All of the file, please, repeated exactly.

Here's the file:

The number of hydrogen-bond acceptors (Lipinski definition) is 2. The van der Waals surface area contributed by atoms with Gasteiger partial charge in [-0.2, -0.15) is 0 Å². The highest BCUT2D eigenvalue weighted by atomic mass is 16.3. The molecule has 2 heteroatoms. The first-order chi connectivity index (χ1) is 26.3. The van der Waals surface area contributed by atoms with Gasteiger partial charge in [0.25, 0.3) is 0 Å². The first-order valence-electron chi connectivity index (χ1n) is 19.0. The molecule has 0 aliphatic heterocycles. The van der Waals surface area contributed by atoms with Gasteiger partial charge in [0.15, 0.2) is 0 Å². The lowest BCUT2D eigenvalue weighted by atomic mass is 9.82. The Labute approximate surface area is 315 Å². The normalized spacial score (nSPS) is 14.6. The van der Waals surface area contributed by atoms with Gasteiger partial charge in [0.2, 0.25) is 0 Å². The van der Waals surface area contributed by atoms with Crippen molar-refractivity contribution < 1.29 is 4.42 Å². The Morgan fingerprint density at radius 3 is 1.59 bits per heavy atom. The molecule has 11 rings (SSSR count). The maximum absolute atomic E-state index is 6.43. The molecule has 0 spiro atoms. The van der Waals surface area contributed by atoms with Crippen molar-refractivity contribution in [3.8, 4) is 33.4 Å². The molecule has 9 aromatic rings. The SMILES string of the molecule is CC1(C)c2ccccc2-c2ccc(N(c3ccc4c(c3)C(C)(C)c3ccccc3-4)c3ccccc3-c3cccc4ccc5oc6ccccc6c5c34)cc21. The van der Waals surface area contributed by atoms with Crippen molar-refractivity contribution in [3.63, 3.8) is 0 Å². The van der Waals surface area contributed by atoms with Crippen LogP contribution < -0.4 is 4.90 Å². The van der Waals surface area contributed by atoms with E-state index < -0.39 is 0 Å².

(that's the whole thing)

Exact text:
The number of hydrogen-bond acceptors (Lipinski definition) is 2. The van der Waals surface area contributed by atoms with Gasteiger partial charge in [-0.2, -0.15) is 0 Å². The highest BCUT2D eigenvalue weighted by atomic mass is 16.3. The molecule has 2 heteroatoms. The first-order chi connectivity index (χ1) is 26.3. The van der Waals surface area contributed by atoms with Gasteiger partial charge in [0.25, 0.3) is 0 Å². The first-order valence-electron chi connectivity index (χ1n) is 19.0. The molecule has 0 aliphatic heterocycles. The van der Waals surface area contributed by atoms with Gasteiger partial charge in [0.15, 0.2) is 0 Å². The lowest BCUT2D eigenvalue weighted by atomic mass is 9.82. The Labute approximate surface area is 315 Å². The normalized spacial score (nSPS) is 14.6. The van der Waals surface area contributed by atoms with Gasteiger partial charge in [0.2, 0.25) is 0 Å². The van der Waals surface area contributed by atoms with Crippen molar-refractivity contribution < 1.29 is 4.42 Å². The Morgan fingerprint density at radius 3 is 1.59 bits per heavy atom. The molecule has 11 rings (SSSR count). The maximum absolute atomic E-state index is 6.43. The molecule has 0 spiro atoms. The van der Waals surface area contributed by atoms with Crippen molar-refractivity contribution in [3.8, 4) is 33.4 Å². The molecule has 9 aromatic rings. The SMILES string of the molecule is CC1(C)c2ccccc2-c2ccc(N(c3ccc4c(c3)C(C)(C)c3ccccc3-4)c3ccccc3-c3cccc4ccc5oc6ccccc6c5c34)cc21. The van der Waals surface area contributed by atoms with Crippen molar-refractivity contribution in [3.63, 3.8) is 0 Å². The van der Waals surface area contributed by atoms with Crippen LogP contribution < -0.4 is 4.90 Å². The van der Waals surface area contributed by atoms with E-state index < -0.39 is 0 Å².